Back to the gay thing. It's not a big role that he has, not much screen time, which he uses it to flounce around a bit, not exactly outrageously, but just a whisker away from being a caricature. When about half an hour into the film his 'boss' asks him why he doesn't take off with one of the many available (and apparently desperately thirsting for some lusty 'action') young ladies in the town, he baldly states that he is gay - but by no means yelling it and not making a big deal of it either. If you didn't know it was coming you might well miss the exchange. Anyway, the reaction of his boss is to give a slight moue of indifference. And that's about it - though there are just one or two slightly comic, though inoffensive, brief references to his sexuality later in the film too. Goodness only knows why there's been such a brouhaha about it. Well, I think I do know, actually. It's because for the first time (I imagine) in a Walt Disney film, which is supposed to provide 'wholesome family entertainment' there has been the inclusion of such an upfront gay character. The surprise to me is not that there now is one, it's more a case of "why did it take so long?"
Anyway, so much for that.

In addition to the named actors there is Kevin Kline as Belle's father in quite a large part. Haven't seen him on the cinema screen for ages - a welcome return!
Then, if one didn't already know, there are some big names who are visually revealed in the final credits as being the voices (some singing) behind various anthropomorphic utensils, dining objects and pieces of furniture. I did know who were in the cast but I didn't always match the voice to the actor.

The songs are mainly taken from the 1991 animation film (I preferred this new film version despite the earlier cartoon winning multiple awards) by composer Alan Menken and lyricist Howard Ashman, the latter now being supplemented by the superior (in my opinion) lyric-writing talents of none other than Tim Rice, who always has something interesting (and often amusing) to say. Pity then, that so much of the words are hard to make out, particularly when there's group singing.
The songs are all played out suitably lavishly - especially 'Be our Guest' which has just about everything thrown at the screen without getting over-messy. I liked its presentation a lot. Exhilarating.

Director is Bill Condon who manages big set scenes with complete confidence, including those with many participants,  He's made some pleasing films over the years and I'd put this up there among the better ones of them.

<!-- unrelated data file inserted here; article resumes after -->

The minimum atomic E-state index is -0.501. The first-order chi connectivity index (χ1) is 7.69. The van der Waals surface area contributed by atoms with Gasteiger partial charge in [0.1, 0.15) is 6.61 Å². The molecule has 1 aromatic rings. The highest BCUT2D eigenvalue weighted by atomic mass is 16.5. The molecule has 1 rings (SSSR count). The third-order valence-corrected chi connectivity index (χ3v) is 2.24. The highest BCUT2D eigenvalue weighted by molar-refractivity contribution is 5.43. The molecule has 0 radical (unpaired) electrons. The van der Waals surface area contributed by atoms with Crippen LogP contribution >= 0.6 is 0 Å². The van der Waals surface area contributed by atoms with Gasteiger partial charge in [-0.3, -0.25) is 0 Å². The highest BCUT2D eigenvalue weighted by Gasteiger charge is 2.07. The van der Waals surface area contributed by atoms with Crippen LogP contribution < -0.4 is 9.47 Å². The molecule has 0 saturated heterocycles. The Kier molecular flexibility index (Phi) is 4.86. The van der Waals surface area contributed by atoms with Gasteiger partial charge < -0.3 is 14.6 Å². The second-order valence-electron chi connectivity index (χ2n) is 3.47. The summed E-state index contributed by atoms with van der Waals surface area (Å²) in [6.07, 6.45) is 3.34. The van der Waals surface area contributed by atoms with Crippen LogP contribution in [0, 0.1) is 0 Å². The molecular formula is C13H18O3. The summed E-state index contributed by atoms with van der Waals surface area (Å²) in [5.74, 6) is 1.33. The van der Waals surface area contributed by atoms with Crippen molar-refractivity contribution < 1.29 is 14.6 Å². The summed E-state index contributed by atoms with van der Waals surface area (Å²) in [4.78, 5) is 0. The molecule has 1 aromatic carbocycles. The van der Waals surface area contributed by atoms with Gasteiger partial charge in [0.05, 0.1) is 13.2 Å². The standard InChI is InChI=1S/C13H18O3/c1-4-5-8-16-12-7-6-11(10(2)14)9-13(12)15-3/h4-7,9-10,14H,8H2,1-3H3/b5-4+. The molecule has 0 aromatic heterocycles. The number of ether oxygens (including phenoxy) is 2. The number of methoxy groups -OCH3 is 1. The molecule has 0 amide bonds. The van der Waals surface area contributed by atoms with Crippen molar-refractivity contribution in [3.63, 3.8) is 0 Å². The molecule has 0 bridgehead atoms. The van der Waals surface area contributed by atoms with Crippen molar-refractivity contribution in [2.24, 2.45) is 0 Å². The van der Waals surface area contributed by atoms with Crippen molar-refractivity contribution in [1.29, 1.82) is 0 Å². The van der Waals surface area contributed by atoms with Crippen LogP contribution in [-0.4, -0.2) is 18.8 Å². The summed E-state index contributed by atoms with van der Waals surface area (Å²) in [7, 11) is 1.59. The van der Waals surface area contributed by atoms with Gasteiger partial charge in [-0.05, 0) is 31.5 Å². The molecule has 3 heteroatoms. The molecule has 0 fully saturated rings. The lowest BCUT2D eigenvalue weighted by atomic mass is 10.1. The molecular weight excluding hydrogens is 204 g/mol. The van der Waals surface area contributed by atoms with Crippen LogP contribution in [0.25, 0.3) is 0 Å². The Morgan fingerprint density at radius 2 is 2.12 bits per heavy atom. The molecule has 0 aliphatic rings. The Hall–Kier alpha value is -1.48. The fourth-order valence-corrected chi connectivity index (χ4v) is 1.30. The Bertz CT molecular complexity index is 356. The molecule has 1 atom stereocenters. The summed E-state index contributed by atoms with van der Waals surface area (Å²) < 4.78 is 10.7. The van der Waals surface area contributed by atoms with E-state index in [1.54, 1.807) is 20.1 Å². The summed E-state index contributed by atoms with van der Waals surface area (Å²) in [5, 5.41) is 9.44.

It also ought to be mentioned that there's a great deal of swirling camera action which may tend to make some people dizzy. The entire film is busy both in action and camerawork and I do think that seeing it in 3D would give it a further 'plus'. 

If you were thinking that this film is unlikely to be to your taste I'd suggest you give it serious thought. It left me feeling elated, and I'm very pleased that circumstances finally leant on me sufficiently to give it a go.....................7

Saturday, 11 March 2017

Film: 'Toni Erdmann'

Touted as a comedy, I found this German film more oddity than humorous. It's mainly in that country's language, with some English and a little sporadic Rumanian - and it's just fifteen minutes shy of three hours in length! Even if seen as social commentary I found it quite hard going. It was nominated in this year's Oscar list as 'Best Foreign Language Film' for some reason that quite escapes me.

Peter Simonischek is the eponymous German resident who goes off on a whim to visit his executive business agency daughter (Sandra Hueller) who lives and works in Bucharest, where the film is very nearly entirely set. He turns up unannounced, much to her annoyance, getting in the way while she tries to carry on with her business negotiations. When he realises he isn't wanted he makes as if returning home to Germany, but shows up again at her business meetings and functions, this time sporting enormous black wig and protruding false teeth and dressed sloppily, introducing himself to her associates and friends as a lifestyle coach and describes her as his secretary. She's horrified at his lies but doesn't disabuse them of their swallowing his stories, never admitting that he is actually her father.